The Early English west front was added in 1220, its twin towers originally crowned with wooden spires and lead. The east window was built as part of a reconstruction of the choir between 1286-8 and 1330, and was described by architecture critic Pevsner as a 'splendid' example of the series of large Decorated gothic windows constructed in Northern England. Major rebuilding had to be postponed due to the outbreak of the Wars of the Roses but resumed after the accession of Henry VII and the restoration of peace in 1485. The crossing tower was rebuilt after it collapsed in an earthquake in 1450 but was never completed. Between 1501 and 1522 the nave walls were raised higher and the aisles added. The church's thirty-four misericords were carved between 1489 and 1494. The same (Ripon) school of carvers also carved the misericords at Beverley Minster and Manchester Cathedral. But in 1547, before this work was finished, Edward VI dissolved Ripon's college of canons. All revenues were appropriated by the Crown and the tower never received its last perpendicular arches. It was not until 1604 that James I issued his Charter of Restoration.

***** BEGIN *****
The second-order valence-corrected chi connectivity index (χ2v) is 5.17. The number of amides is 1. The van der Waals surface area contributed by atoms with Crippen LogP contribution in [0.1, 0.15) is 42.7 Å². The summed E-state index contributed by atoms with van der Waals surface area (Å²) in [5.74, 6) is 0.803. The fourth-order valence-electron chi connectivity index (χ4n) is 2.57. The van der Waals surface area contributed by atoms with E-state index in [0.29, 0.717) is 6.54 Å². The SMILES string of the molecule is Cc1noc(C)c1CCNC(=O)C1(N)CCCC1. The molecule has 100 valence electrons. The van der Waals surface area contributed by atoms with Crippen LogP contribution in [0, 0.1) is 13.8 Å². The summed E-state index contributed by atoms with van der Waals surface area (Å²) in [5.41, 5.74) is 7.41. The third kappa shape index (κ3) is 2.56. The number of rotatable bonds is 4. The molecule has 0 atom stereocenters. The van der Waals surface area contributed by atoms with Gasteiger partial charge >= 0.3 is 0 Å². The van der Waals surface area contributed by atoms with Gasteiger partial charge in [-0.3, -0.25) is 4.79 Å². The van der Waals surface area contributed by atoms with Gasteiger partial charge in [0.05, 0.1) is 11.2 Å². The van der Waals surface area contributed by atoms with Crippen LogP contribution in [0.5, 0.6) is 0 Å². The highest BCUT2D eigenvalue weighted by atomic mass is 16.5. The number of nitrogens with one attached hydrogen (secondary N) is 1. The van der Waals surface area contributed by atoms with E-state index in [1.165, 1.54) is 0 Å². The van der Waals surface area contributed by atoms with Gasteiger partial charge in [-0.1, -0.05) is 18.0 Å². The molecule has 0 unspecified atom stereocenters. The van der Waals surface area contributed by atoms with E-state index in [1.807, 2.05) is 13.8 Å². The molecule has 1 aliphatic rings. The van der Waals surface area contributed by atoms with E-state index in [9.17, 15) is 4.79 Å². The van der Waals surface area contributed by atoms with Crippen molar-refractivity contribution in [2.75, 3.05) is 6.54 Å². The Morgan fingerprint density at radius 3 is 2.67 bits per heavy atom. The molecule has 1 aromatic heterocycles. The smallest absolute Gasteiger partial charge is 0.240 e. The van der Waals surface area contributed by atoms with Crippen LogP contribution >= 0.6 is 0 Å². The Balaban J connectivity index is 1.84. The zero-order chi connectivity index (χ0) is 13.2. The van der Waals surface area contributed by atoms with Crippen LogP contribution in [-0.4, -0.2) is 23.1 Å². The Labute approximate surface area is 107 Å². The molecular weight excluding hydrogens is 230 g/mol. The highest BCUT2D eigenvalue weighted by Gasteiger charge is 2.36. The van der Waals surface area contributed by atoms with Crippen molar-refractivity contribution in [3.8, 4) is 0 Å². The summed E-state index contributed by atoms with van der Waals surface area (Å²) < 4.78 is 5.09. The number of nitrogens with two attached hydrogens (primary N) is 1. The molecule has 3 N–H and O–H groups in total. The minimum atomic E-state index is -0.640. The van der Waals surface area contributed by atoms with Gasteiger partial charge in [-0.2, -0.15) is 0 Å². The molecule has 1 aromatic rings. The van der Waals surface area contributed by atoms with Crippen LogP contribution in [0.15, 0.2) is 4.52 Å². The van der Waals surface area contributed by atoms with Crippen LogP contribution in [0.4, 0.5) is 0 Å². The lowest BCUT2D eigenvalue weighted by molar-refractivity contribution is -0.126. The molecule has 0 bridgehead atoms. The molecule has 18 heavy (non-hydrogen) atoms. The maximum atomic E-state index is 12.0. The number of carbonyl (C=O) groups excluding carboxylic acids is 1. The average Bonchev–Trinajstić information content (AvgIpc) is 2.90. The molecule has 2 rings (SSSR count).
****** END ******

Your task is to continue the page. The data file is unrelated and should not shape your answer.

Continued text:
During the civil war, much of the stained glass was smashed and some of the statues were destroyed.

Cathedral status

The minster finally became a cathedral (the church where the Bishop has his cathedra or throne) in 1836, the focal point of the newly created Anglican Diocese of Ripon — the first to be established since the Reformation.

Dean and chapter

As of 30 December 2020:

  • Dean — John Dobson (since 14 June 2014 installation)
  • Canon Precentor — Michael Gisbourne (since 16 September 2018 installation)
  • Canon Educator (i.e. Canon Chancellor) — Barry Pyke (since 11 September 2016 installation; previously called "Canon for Rural Engagement and Education")
  • Canon Pastor — Ailsa Newby (since June 2017; Newby is also The Lady Newby by her marriage to Dick Newby)


The current director of music is Andrew Bryden, with Tim Harper as Assistant Director of Music.


The cathedral has a fine organ by Harrison and Harrison, which is a rebuild of the original Lewis instrument dating from 1878. The organ is on the screen and has casework by Gilbert Scott. A specification of the organ can be found on the National Pipe Organ Register. The organ last underwent a major refurbishment in 2013. These works included a thorough cleaning and repair of all pipe work.


In 1447, the organ at Ripon Cathedral was played by a priest, Thomas Litster. Notable organists have included composers Charles Harry Moody and Ronald Edward Perrin.


A ring of 12 bells with an additional 'flat sixth' bell is hung in the south-west tower. A diatonic ring of ten bells was cast in 1932, and three additional bells were installed in 2008 with two new trebles being added to give a diatonic ring of twelve, and an additional 'flat sixth' bell to give a light ring of eight.